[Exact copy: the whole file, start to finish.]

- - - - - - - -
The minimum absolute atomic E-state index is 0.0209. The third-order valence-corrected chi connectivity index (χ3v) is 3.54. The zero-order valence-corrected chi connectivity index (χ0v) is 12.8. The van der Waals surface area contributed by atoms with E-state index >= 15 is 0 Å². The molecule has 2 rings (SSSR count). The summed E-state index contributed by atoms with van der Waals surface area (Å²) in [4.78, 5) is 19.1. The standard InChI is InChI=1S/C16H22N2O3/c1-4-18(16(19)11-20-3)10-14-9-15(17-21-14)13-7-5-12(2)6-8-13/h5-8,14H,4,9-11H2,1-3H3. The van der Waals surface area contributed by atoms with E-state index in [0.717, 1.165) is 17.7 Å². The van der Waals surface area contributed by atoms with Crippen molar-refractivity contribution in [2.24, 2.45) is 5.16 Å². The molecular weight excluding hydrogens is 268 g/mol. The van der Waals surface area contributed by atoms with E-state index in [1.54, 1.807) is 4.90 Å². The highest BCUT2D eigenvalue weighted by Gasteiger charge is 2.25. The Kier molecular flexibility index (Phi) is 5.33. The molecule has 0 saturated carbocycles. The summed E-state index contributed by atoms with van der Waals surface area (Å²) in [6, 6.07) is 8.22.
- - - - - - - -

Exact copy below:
The minimum absolute atomic E-state index is 0.0209. The third-order valence-corrected chi connectivity index (χ3v) is 3.54. The zero-order valence-corrected chi connectivity index (χ0v) is 12.8. The van der Waals surface area contributed by atoms with E-state index >= 15 is 0 Å². The molecule has 2 rings (SSSR count). The summed E-state index contributed by atoms with van der Waals surface area (Å²) in [4.78, 5) is 19.1. The standard InChI is InChI=1S/C16H22N2O3/c1-4-18(16(19)11-20-3)10-14-9-15(17-21-14)13-7-5-12(2)6-8-13/h5-8,14H,4,9-11H2,1-3H3. The van der Waals surface area contributed by atoms with E-state index in [0.717, 1.165) is 17.7 Å². The van der Waals surface area contributed by atoms with Crippen molar-refractivity contribution in [2.24, 2.45) is 5.16 Å². The molecular weight excluding hydrogens is 268 g/mol. The van der Waals surface area contributed by atoms with E-state index in [1.54, 1.807) is 4.90 Å². The highest BCUT2D eigenvalue weighted by Gasteiger charge is 2.25. The Kier molecular flexibility index (Phi) is 5.33. The molecule has 0 saturated carbocycles. The summed E-state index contributed by atoms with van der Waals surface area (Å²) in [6, 6.07) is 8.22.